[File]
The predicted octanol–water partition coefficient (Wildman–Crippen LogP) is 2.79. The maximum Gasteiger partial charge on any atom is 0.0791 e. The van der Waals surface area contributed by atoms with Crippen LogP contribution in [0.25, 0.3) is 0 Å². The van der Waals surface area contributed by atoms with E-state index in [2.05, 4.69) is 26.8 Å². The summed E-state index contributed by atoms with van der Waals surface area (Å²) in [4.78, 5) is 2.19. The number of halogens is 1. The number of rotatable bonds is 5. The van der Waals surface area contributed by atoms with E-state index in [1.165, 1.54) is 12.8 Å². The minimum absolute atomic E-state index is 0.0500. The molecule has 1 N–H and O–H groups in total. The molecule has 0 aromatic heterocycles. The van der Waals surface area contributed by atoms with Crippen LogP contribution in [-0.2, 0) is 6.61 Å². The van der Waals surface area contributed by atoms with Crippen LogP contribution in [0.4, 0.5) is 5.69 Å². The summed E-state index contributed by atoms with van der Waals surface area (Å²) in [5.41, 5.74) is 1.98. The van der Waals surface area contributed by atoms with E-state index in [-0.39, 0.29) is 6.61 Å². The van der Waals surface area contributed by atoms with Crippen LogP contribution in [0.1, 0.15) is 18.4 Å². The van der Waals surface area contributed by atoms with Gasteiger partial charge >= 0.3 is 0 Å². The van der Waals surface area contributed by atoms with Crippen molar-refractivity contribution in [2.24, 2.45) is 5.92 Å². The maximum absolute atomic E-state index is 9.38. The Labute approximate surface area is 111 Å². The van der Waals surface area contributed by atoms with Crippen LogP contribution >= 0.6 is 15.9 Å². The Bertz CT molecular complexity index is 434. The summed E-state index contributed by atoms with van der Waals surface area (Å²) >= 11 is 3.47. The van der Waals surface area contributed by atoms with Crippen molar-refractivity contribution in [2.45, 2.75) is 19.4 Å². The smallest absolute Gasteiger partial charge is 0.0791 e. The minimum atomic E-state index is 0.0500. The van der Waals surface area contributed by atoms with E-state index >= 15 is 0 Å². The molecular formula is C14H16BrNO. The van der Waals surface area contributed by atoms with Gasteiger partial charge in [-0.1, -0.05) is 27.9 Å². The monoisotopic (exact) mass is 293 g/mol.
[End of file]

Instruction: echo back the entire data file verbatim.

The predicted octanol–water partition coefficient (Wildman–Crippen LogP) is 2.79. The maximum Gasteiger partial charge on any atom is 0.0791 e. The van der Waals surface area contributed by atoms with Crippen LogP contribution in [0.25, 0.3) is 0 Å². The van der Waals surface area contributed by atoms with E-state index in [2.05, 4.69) is 26.8 Å². The summed E-state index contributed by atoms with van der Waals surface area (Å²) in [4.78, 5) is 2.19. The number of halogens is 1. The number of rotatable bonds is 5. The van der Waals surface area contributed by atoms with E-state index in [1.165, 1.54) is 12.8 Å². The minimum absolute atomic E-state index is 0.0500. The molecule has 1 N–H and O–H groups in total. The molecule has 0 aromatic heterocycles. The van der Waals surface area contributed by atoms with Crippen LogP contribution in [-0.2, 0) is 6.61 Å². The van der Waals surface area contributed by atoms with Crippen LogP contribution in [0.4, 0.5) is 5.69 Å². The summed E-state index contributed by atoms with van der Waals surface area (Å²) in [5.41, 5.74) is 1.98. The van der Waals surface area contributed by atoms with E-state index in [-0.39, 0.29) is 6.61 Å². The van der Waals surface area contributed by atoms with Crippen LogP contribution in [0.1, 0.15) is 18.4 Å². The van der Waals surface area contributed by atoms with Gasteiger partial charge >= 0.3 is 0 Å². The van der Waals surface area contributed by atoms with Crippen molar-refractivity contribution in [2.24, 2.45) is 5.92 Å². The maximum absolute atomic E-state index is 9.38. The Labute approximate surface area is 111 Å². The van der Waals surface area contributed by atoms with Crippen LogP contribution >= 0.6 is 15.9 Å². The Bertz CT molecular complexity index is 434. The summed E-state index contributed by atoms with van der Waals surface area (Å²) >= 11 is 3.47. The van der Waals surface area contributed by atoms with Crippen molar-refractivity contribution in [2.45, 2.75) is 19.4 Å². The smallest absolute Gasteiger partial charge is 0.0791 e. The minimum atomic E-state index is 0.0500. The van der Waals surface area contributed by atoms with E-state index >= 15 is 0 Å². The molecular formula is C14H16BrNO. The van der Waals surface area contributed by atoms with Gasteiger partial charge in [-0.1, -0.05) is 27.9 Å². The monoisotopic (exact) mass is 293 g/mol.